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Celebrity Michelin-starred chef John Burton-Race is best known for his TV series French Leave. 

e go to France at least twice a year because we love it so much. I enjoy the diversity: each region has very distinct specialities in terms of produce and cooking, and each has its own scenery. My wife loves the architecture so she plans where she wants to visit, and I am into wine and am trying to get my son, Pip, to appreciate it, too. He has started a collection and I said he can open the bottles when he is 18... although I also said: ‘If I were you, I would sell them!’

About three years ago we were travelling down to rural Provence and made a detour to book into a hotel in eastern France. I chose to stop in the region because one of the chefs I used to work for – Raymond Blanc – grew up nearby in a place called Besançon, and I wanted to get an idea of his hometown. It is completely lovely.

Château de Germigney, our hotel, was set in a lovely village, very countrified and not dissimilar to places in Devon, which is where we live, but, of course, it always seems more romantic when you go away. It was a beautiful day in May when we arrived and we felt completely relaxed as we started thinking about food...

We have gone mad sometimes and spent a lot on meals; some amazing, some disappointing. I don’t think I am tight, but I do want value for money and I always rate ingredients – in season, with taste and texture – over style. Instead of going to the hotel’s smart à la carte restaurant, we chose its own little Bistrot de Port-Lesney: out the front door, follow the stream, and, there, in a little cutting, it is. It was so French: Bonne Maman-style red-and-white checked tablecloths, lovely attentive service, all very casual and laid back.

We went for dishes you’d expect to find in the area. I had a Poulet de Bresse – a superior chicken that can cost £20 or more for a small bird. Some chefs do it with vin jaune, a fortified wine, but traditionally it is made with Marc de Bourgogne, which is almost a Cognac; just a splash for a dry sweetness in the rich morel, butter and cream sauce. It came with lovely fresh pasta and asparagus; the season for most vegetables and fruits over there is about a month before ours. I also had a lovely pig’s head salad with gribiche, a bit like a remoulade made with chopped gherkins and capers.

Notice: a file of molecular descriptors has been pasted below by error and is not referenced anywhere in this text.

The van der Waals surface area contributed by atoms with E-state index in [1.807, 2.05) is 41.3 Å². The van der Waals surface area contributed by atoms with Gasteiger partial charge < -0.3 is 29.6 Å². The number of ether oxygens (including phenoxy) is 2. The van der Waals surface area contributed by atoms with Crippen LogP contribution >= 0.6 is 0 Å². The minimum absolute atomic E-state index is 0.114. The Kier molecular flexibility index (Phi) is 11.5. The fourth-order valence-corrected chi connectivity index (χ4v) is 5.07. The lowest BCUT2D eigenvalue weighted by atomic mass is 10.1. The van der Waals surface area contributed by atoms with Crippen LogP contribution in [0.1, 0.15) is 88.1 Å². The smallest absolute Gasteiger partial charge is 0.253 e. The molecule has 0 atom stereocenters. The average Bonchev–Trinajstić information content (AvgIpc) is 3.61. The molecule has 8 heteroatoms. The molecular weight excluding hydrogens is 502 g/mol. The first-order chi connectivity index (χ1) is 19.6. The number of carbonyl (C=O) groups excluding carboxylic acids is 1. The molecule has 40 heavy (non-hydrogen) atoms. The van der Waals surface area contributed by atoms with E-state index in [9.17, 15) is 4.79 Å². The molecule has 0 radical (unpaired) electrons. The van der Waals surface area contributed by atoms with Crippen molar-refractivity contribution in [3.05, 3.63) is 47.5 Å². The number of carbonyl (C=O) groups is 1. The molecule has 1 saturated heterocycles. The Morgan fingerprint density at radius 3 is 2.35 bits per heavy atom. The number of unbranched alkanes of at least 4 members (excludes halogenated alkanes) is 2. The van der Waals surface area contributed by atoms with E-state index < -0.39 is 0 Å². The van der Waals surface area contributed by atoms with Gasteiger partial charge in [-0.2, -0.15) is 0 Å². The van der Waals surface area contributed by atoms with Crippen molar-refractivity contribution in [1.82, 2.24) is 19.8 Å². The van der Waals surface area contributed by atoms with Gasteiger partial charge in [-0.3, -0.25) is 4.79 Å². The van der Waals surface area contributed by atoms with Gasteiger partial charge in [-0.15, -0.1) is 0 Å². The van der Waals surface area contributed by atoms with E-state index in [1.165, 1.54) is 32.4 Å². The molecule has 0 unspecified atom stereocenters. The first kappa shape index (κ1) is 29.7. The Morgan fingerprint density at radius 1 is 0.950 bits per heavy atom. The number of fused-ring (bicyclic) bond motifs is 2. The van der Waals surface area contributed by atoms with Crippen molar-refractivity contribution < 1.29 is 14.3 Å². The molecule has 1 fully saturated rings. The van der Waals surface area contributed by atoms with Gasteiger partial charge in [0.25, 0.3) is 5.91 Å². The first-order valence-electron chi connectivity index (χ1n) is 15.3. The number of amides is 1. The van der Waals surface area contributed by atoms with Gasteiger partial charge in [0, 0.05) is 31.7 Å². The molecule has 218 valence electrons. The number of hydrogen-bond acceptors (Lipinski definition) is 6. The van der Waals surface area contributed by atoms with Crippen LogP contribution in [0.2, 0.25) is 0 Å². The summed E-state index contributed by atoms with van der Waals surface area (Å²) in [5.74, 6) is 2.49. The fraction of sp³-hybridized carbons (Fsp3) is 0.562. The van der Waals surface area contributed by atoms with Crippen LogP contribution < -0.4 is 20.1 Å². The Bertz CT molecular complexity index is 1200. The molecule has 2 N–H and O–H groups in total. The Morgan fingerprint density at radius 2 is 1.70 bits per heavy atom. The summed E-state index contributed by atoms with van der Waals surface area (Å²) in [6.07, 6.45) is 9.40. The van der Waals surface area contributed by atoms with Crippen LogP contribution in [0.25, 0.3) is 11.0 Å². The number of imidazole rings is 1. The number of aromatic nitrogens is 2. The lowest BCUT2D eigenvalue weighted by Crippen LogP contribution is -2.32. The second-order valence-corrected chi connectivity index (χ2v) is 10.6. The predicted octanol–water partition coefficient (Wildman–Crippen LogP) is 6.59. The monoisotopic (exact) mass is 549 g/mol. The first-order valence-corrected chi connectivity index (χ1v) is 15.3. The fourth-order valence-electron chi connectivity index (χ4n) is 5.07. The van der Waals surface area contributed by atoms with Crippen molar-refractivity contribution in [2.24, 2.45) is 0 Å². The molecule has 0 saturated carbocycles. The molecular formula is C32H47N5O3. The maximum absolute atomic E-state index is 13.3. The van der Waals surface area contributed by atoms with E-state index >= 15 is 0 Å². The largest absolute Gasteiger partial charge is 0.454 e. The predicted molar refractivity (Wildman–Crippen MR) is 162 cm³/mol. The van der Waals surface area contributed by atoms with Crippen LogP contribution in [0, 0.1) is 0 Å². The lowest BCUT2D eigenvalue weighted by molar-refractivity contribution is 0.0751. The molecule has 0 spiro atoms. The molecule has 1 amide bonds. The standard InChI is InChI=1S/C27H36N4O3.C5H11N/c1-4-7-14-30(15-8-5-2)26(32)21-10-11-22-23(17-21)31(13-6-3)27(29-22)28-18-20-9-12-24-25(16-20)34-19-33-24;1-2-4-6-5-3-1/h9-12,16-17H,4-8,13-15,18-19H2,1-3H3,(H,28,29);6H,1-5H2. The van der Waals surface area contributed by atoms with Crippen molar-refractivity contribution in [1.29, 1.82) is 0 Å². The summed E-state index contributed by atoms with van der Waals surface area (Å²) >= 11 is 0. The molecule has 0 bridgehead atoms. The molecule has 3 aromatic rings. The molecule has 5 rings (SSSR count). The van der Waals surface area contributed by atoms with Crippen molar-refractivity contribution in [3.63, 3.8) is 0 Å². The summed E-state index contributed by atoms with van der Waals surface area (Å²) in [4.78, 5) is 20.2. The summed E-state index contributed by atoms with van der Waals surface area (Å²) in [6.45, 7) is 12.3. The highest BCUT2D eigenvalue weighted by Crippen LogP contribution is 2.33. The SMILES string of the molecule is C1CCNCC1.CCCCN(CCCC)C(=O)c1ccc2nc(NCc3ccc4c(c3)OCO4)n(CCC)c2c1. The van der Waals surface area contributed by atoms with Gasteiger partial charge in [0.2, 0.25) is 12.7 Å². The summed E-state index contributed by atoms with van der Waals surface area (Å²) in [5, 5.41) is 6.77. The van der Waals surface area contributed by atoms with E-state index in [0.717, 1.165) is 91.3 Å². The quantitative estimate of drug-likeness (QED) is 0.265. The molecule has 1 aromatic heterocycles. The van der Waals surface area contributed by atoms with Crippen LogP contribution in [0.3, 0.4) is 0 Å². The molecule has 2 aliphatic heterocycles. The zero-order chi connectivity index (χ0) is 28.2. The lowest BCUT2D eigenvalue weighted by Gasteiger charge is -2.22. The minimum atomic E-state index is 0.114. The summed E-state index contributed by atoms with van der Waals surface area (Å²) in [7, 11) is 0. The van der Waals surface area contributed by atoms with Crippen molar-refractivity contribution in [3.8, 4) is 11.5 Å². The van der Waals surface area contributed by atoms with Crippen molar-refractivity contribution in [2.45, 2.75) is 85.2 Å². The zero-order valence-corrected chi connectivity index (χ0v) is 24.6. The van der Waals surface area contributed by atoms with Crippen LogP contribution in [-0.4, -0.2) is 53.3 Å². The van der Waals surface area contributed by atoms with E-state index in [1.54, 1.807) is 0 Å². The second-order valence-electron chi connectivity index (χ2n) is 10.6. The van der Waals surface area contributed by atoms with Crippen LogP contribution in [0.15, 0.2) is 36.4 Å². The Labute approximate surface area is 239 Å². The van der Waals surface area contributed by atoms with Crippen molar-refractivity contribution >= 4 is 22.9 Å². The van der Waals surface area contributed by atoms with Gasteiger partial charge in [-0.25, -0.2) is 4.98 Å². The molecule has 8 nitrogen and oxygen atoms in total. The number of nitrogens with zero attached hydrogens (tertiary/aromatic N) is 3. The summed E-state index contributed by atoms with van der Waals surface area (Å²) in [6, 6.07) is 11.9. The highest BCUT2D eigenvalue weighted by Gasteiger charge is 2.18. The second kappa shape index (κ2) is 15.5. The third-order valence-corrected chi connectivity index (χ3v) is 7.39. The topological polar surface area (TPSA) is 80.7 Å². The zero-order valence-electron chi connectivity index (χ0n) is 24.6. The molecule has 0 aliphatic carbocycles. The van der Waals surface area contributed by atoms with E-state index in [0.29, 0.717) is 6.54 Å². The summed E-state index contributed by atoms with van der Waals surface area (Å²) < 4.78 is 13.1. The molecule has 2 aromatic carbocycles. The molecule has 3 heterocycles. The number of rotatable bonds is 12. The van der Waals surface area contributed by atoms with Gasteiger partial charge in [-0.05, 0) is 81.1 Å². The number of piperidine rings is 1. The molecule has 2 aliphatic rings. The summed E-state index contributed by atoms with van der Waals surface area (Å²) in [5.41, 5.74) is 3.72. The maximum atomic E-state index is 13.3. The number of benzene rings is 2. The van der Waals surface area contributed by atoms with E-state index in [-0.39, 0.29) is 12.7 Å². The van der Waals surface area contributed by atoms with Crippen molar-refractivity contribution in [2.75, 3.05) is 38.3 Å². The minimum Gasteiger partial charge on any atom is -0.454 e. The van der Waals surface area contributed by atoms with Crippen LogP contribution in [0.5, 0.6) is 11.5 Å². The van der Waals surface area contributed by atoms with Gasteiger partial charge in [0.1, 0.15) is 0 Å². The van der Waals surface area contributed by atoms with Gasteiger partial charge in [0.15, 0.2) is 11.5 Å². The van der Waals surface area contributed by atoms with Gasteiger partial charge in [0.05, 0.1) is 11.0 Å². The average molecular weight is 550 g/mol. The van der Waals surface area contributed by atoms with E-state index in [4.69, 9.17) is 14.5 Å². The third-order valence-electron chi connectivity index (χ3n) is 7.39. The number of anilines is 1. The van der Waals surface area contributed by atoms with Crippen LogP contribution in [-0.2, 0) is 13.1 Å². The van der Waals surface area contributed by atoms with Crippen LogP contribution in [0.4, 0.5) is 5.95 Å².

My wife had something completely different and enjoyed it just as much: sweet-tasting frog legs in a little herb broth with white onions, and then veal with ceps and rosemary. For dessert, she went for the chocolate delice with coffee caramel, and although I am a chocoholic, I wanted to try the Paris Bresse – a choux pastry ring filled with coffee-scented cream. The smell of butter was heavenly, and it was huge, enormous. I shared it with Pip – who had the same main courses as me and accused me of always copying him! – but only because I had to. And to finish they brought us a lovely compote of fresh cherries with vanilla and a glass of Banyuls, a classic fortified sweet wine.

When you are a chef it is always an absolute pleasure to go out because you don’t have to do it yourself and there is no washing up. If the meal is exceptional, all conversation stops and we talk about the food, likewise when the wine arrives. There was a lot of talk about food, and a lot of chat about wine that May day. It was the perfect setting, in a perfect part of the world: a perfect restaurant.

John’s authorised biography with Michael Cowton John Burton- Race: The Man, The Magic & The Mayhem is published by Mortons Books, £20.